• The blockchain industry’s future will be multichain

  • Multichain solutions will transform the blockchain space from a “interesting new technology” to a critical, fast-growing industry.

    Some estimate that the blockchain industry market will be worth more than $21 billion by 2025. The total market capitalization of the cryptocurrency market has already surpassed $1.9 trillion. An ecosystem that was once defined by its close-knit community and exclusivity is now reaching governments, businesses, institutional investors, and individuals, all of whom are becoming more optimistic about the changing landscape.

    With this newfound popularity, a fork in the road has appeared. We have reached the point in adoption where the number of users utilizing decentralized technology has surpassed the technology’s functionality. As a result, networks are frequently congested, and solutions are in high demand.

    Many of the impediments we’re facing could be easily overcome with scaling solutions like bridges, parachains, and other features that create seamless transitions for Web 3.0 users and rely solely on a shared vision of a multichain approach to the next wave of blockchain adoption.

    The Ethereum Scalability Challenge

    Almost all DeFi projects are now built on the Ethereum blockchain, which has become the standard default blockchain for many decentralized applications (DApps) and protocols. Scalability on Ethereum, on the other hand, has presented numerous challenges. Costly gas fees, a complicated onboarding process, and unnecessary repetition and obstacles for developers aiming to create new DApps and accompanying products are among the pain points that have slowed adoption.

    As a result, blockchains such as Binance Smart Chain, Solana, Cosmos, and layer-two solutions like Polygon have recently emerged, quickly catching up and solving some of the problems associated with building on Ethereum. Contrary to popular belief, these solutions are being implemented to provide a multichain approach to building for Web 3.0, not to “kill Ethereum.” The number of blockchains and blockchain projects being built every day is increasing as developers try to capitalize on the technology’s capabilities. The increase is a tacit acknowledgement that no perfect solution will be able to address all blockchain needs at the same time.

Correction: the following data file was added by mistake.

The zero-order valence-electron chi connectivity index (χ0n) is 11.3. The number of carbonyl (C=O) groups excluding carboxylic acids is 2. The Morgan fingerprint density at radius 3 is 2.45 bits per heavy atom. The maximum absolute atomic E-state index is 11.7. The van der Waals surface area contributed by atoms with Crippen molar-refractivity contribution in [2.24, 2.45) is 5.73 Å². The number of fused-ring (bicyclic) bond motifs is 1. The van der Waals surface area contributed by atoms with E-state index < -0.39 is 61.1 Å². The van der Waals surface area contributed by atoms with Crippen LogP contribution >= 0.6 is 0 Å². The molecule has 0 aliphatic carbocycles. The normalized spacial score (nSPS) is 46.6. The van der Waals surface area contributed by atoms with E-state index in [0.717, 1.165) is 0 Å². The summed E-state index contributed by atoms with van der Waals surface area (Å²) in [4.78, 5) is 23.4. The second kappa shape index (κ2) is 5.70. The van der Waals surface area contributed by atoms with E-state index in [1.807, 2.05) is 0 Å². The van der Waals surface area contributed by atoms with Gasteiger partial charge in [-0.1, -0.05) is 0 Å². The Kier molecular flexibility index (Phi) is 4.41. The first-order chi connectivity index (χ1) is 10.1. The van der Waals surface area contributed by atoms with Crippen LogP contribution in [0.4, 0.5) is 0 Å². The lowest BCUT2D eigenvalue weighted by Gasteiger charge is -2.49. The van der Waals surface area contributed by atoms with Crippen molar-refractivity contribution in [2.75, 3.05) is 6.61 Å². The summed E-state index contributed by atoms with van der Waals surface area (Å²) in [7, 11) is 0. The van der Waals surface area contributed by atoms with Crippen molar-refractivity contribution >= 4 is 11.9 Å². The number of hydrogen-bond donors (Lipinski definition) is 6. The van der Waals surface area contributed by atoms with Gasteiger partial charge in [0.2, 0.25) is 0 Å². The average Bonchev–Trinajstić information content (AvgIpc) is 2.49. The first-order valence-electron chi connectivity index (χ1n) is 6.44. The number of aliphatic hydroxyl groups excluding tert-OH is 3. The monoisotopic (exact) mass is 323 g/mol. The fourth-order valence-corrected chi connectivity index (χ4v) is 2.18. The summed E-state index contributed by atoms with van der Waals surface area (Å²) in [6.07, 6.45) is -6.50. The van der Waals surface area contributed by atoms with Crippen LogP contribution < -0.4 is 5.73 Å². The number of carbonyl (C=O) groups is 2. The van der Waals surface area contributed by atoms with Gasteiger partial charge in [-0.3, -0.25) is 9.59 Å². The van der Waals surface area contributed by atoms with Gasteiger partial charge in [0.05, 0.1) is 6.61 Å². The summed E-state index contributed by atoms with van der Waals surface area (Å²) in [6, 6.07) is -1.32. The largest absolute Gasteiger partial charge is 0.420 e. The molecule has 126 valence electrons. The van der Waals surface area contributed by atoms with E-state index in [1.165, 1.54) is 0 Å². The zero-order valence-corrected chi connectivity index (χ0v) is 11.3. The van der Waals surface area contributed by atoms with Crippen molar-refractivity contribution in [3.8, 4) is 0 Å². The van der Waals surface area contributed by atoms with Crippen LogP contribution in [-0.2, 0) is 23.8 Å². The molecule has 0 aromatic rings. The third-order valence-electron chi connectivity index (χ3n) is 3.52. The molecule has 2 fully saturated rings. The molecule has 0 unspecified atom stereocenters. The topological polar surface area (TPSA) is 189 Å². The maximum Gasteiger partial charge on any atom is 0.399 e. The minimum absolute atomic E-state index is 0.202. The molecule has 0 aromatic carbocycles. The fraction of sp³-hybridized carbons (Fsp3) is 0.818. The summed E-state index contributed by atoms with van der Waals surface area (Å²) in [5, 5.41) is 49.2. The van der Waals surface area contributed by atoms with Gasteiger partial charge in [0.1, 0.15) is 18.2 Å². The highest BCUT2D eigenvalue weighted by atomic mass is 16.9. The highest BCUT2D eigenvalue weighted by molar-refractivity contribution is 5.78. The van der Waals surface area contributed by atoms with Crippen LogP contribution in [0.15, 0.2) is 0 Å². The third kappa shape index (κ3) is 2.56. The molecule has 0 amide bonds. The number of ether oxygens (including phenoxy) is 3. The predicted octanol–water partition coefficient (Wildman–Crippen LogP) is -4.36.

Rather than competing in a multichain world, we have the ability to facilitate and interconnect new chains in order to improve the overall user experience. A multichain ecosystem would enable anyone to build anywhere. It relies on cross-chain solutions, some of which are already in use. Solutions for Ethereum Virtual Machine compatibility are also becoming important pillars of the ecosystem. These solutions enable different blockchains to communicate with one another without the use of intermediaries, much like the internet does today.

    Learning from the internet’s evolution

    Like the internet before it, which was once disjointed and had its own set of scaling issues, blockchain technology must evolve from its current state — isolated chains — to a connected ecosystem. This will allow new and inexperienced users to reap the full benefits of ledger technology. The goal is to construct for commercial use.

    DApps are now complex and expensive, in the same way, that the World Wide Web was once described as “slow” and “crude.” Unlike the fluid experience provided by modern websites and apps such as YouTube or Instagram, the blockchain experience is defined and experienced by each moving part. As a result, actions that should be seamless become fragmented. Multichain technologies will transform the experience from complicated chain-to-chain movements to continuous activities in which the end-user has no idea which chain they are operating on.

    At the moment, we can only speculate on what this might look like, but we do know that it has the potential to revolutionize how we use blockchain technology. Take, for example, the use of blockchain in the traditional financial sector. Interoperability would make interactions between banks using different blockchains too complicated, effectively cutting off any communication between customers who bank using different blockchains. If these blockchains were interoperable, data transmission from one to the other would be not only possible, but also secure and faster.

    If history is any guide, the natural evolution of Web 3.0 will be the ultimate connector of on-chain communication and data-sharing. Whereas Web 2.0 made the internet more interactive, Web 3.0 will make it more accessible, inclusive, and semantic.

    A future with multiple blockchains

    Taking control of the existing blockchain complexities is critical to transforming blockchain into a high-growth industry.

    Consider Ethereum and other major layer-one blockchains to be cities. They are more congested and more expensive, but they provide certain advantages. Layer-two blockchains and sidechains, on the other hand, are more like the suburbs. They are less crowded and may provide less security. Users could have the best of both worlds if there was a proper means of fast transportation between these communities.

    To prepare for the mass adoption of Web 3.0, which will result in an influx of over a billion users, we must be prepared to adopt a multichain approach, which will eliminate complex transactions and ensure a frictionless experience for end users.

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